Profit Sharing Plans can be designed as an employee benefit where contributions are allocated to participants in proportion to salary, or they can be designed to primarily benefit business owners, highly compensated employees, or older participants. All contributions are funded by the employer.
Contributions to Profit Sharing Plans are discretionary, and employers can contribute up to 25% of total eligible salary each year.
Employers can take a tax deduction for contributions made to Profit Sharing Plans, and the plan’s investment earnings grow on a tax-deferred basis.
Profit Sharing Plans permit many types of investments, including mutual funds and other investments offered through your financial advisor.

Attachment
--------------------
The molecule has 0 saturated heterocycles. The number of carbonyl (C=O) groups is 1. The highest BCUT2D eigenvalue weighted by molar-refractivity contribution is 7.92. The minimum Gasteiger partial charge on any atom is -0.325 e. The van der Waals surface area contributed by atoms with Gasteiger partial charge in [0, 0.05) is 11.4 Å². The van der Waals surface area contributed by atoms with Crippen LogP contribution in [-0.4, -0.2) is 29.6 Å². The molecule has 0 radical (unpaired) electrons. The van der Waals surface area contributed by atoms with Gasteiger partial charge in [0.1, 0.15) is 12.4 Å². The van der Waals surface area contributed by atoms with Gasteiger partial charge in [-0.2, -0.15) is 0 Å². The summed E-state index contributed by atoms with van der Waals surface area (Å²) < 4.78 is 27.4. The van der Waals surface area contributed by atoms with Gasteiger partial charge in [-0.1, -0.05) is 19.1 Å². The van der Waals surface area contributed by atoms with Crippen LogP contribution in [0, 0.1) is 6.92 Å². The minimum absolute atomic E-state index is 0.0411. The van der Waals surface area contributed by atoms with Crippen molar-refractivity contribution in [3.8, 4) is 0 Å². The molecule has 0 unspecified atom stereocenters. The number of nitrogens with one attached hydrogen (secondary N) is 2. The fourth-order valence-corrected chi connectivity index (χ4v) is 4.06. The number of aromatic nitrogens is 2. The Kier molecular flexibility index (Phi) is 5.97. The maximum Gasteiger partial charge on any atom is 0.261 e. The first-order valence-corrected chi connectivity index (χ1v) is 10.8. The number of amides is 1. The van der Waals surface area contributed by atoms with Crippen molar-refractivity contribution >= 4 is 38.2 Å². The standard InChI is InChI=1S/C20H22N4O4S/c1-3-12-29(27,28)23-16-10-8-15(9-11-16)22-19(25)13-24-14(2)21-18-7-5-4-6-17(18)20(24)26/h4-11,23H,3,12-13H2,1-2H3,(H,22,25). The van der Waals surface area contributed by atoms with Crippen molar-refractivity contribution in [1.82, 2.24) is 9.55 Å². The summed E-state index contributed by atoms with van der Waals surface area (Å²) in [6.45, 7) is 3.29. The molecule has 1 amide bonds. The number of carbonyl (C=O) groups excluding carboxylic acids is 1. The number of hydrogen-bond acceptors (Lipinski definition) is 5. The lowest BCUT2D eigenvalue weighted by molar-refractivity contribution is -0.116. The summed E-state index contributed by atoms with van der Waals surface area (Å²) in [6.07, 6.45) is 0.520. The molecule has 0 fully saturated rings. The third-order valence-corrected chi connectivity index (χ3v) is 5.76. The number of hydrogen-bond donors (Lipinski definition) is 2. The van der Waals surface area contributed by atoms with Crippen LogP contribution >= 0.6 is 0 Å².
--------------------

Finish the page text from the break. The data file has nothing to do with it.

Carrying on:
Contributions to Profit Sharing Plans can be allocated to or divided up among participants using one of the follow allocation methods:
Salary Proportional – contributions are allocated in proportion to salary.
FICA Integrated – contributions are allocated in proportion to salary, with an additional allocation to participants whose earnings exceed a certain figure, usually the indexed FICA wage limit ($142,800 for 2021).
Age-Weighted – contributions are allocated with consideration both to compensation and to age. In practice, older participants get a larger allocation than younger participants with the same earnings.
New Comparability Plans – allow employers to make separate contributions for different groups of employees. Groups are often defined as Owners, Other Highly Compensated Employees and Non-highly Compensated Employees. Other groups can be defined depending on an employer’s goals. Contributions made to each group are allocated among the employees in each group based on salary.